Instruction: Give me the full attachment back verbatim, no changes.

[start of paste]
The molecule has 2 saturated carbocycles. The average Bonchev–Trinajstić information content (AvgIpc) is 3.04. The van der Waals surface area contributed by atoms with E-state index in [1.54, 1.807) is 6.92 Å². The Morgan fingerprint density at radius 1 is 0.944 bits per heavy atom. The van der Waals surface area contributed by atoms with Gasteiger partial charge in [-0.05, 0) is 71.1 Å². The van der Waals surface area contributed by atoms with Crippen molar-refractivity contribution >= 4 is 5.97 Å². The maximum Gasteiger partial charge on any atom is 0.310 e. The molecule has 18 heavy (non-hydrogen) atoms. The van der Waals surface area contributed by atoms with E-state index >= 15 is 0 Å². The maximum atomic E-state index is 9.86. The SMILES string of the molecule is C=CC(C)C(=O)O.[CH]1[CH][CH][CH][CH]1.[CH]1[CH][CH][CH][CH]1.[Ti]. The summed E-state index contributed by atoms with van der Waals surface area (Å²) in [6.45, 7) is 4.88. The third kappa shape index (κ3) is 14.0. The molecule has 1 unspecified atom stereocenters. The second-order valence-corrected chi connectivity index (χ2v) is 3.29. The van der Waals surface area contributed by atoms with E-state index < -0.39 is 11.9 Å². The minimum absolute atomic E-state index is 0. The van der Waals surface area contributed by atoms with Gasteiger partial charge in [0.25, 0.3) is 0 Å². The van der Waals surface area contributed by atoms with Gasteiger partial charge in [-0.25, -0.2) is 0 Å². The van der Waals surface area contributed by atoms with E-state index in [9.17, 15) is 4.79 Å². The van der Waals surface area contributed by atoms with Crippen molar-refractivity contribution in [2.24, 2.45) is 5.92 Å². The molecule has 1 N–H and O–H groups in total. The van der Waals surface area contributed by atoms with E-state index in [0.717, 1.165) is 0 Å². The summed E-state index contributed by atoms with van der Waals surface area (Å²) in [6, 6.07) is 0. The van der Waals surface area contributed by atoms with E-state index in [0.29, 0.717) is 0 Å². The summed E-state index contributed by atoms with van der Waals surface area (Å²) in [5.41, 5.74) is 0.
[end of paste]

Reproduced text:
The molecule has 2 saturated carbocycles. The average Bonchev–Trinajstić information content (AvgIpc) is 3.04. The van der Waals surface area contributed by atoms with E-state index in [1.54, 1.807) is 6.92 Å². The Morgan fingerprint density at radius 1 is 0.944 bits per heavy atom. The van der Waals surface area contributed by atoms with Gasteiger partial charge in [-0.05, 0) is 71.1 Å². The van der Waals surface area contributed by atoms with Crippen molar-refractivity contribution >= 4 is 5.97 Å². The maximum Gasteiger partial charge on any atom is 0.310 e. The molecule has 18 heavy (non-hydrogen) atoms. The van der Waals surface area contributed by atoms with E-state index >= 15 is 0 Å². The maximum atomic E-state index is 9.86. The SMILES string of the molecule is C=CC(C)C(=O)O.[CH]1[CH][CH][CH][CH]1.[CH]1[CH][CH][CH][CH]1.[Ti]. The summed E-state index contributed by atoms with van der Waals surface area (Å²) in [6.45, 7) is 4.88. The third kappa shape index (κ3) is 14.0. The molecule has 1 unspecified atom stereocenters. The second-order valence-corrected chi connectivity index (χ2v) is 3.29. The van der Waals surface area contributed by atoms with E-state index < -0.39 is 11.9 Å². The minimum absolute atomic E-state index is 0. The van der Waals surface area contributed by atoms with Gasteiger partial charge in [0.25, 0.3) is 0 Å². The van der Waals surface area contributed by atoms with Gasteiger partial charge in [-0.25, -0.2) is 0 Å². The van der Waals surface area contributed by atoms with E-state index in [9.17, 15) is 4.79 Å². The van der Waals surface area contributed by atoms with Crippen molar-refractivity contribution in [2.24, 2.45) is 5.92 Å². The molecule has 1 N–H and O–H groups in total. The van der Waals surface area contributed by atoms with E-state index in [0.717, 1.165) is 0 Å². The summed E-state index contributed by atoms with van der Waals surface area (Å²) in [6, 6.07) is 0. The van der Waals surface area contributed by atoms with E-state index in [0.29, 0.717) is 0 Å². The summed E-state index contributed by atoms with van der Waals surface area (Å²) in [5.41, 5.74) is 0.